Manned Mars missions in 20 years say space experts

May 6, 2013

A manned mission to Mars could take place within the next two decades, NASA and the private sector have agreed, though the race is on to research and fund such the next ambitious step fo the space race. The feasibility of such a mission - and the political, financial, technological, and social problems that would need to be addressed first - is on the agenda of the Humans to Mars (H2M) summit this week, with NASA staffers, researchers, private space agencies, and more all coming together at George Washington University to explore the practicalities of sending astronauts to Mars by the 2030s.

"A human mission to Mars is a priority" NASA chief Charles Bolden has committed, Discovery reports, though right now the agency can't afford to do it all itself. Budgetary limitations, Bolden argues, mean the private and government agencies involved in space travel will have to effectively pool resources in order to get the most bang for their buck.

His strategy is to leave escaping Earth's gravity well to private contractors, while NASA looks to the bigger picture such as getting from outside the atmosphere to Mars. Modules like SpaceX's Dragon could be used to go from Earth to low-orbit he suggests, the Washington Post reports, while NASA works on taking the eventual crew further.

Even with those delineated roles - which the private sector may not be entirely happy with anyway - the project isn't going to blast off any time soon. "“I don't know about you, but I’m not ready. I don't have the capability to do it" Bolden conceded. "NASA doesn't have the capability to do that right now. But we're on a path to be able to do it in the 2030s."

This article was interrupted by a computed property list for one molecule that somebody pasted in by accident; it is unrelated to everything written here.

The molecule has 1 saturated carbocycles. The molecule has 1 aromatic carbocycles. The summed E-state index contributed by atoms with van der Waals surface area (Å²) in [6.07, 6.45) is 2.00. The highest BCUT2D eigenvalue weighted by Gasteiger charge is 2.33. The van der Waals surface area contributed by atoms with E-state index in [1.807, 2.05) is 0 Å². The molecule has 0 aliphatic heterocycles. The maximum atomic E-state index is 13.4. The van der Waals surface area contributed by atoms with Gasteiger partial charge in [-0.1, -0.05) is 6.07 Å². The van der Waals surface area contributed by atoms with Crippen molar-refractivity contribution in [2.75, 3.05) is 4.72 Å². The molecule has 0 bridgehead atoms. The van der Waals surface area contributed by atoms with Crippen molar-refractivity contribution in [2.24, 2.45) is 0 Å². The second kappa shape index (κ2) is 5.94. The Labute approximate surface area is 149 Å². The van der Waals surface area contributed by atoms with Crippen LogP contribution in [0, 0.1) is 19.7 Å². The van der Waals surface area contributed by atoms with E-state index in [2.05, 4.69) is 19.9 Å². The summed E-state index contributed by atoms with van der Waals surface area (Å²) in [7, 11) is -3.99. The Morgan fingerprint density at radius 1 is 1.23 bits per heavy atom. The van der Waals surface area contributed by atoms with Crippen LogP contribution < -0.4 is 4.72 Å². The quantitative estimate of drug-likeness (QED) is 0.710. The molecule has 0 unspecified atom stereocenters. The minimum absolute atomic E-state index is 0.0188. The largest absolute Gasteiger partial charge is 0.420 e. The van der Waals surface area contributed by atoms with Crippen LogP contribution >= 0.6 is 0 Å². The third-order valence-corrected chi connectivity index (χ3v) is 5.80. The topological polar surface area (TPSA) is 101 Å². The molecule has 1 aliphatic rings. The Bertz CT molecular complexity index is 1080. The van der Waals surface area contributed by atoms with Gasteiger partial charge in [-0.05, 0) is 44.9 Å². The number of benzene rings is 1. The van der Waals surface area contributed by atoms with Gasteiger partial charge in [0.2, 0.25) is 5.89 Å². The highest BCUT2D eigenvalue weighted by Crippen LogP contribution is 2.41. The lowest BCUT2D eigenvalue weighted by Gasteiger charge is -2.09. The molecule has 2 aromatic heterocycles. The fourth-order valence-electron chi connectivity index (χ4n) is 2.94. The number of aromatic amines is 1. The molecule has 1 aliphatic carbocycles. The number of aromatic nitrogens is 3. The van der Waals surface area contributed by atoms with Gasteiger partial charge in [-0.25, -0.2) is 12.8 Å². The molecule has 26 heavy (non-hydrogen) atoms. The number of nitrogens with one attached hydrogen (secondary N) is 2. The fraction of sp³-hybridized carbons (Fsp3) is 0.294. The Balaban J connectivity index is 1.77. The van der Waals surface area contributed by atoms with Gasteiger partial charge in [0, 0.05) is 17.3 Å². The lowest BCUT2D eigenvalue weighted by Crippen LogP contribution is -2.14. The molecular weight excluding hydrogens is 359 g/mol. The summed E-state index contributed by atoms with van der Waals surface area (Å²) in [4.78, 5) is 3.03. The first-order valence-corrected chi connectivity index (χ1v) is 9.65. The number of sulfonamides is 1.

Firing a pod off to Mars isn't quite as simple as, say, launching astronauts to the International Space Station. The 250-350m mile journey is not only long but puts humans at risk of high levels of radiation; once the crew reached Mars, if they wanted to land on it they'd need a safe way of decelerating since the planet's thin atmosphere lacks the friction to brake a capsule.


One possibility is the same sort of sky-crane system as NASA and the Jet Propulsion Lab used to deploy Curiosity, the robotic rover that has been drilling samples from the Martian surface. That effectively lowered the rover from beneath a hovering crane; however, the weights involved for a human crew and their kit would make it far more difficult.

In fact, the payload involved could be anywhere around 40x the weight of Curiosity, NASA associate administrator Michael Gazarik told the Post. Curiosity "was a metric ton" he highlights, "the size of a MINI Cooper." Assuming the team wanted to escape from the Martian surface at some point, they would need to have a return rocket and fuel as well.

Back in 2010, the US government set out a goal to have a human mission "to orbit Mars" though not land on it. NASA's ambitions go a little further, of course, though there'll likely be robotic missions before humans even leave Earth in order to test the technology, not to mention private proposals.

H2M is run by a non-profit group, Explore Mars Inc., and co-sponsored by a number of aerospace companies including Lockheed Martin and Boeing. It will close on Wednesday with final speech by Buzz Aldrin, second man to walk on the moon.

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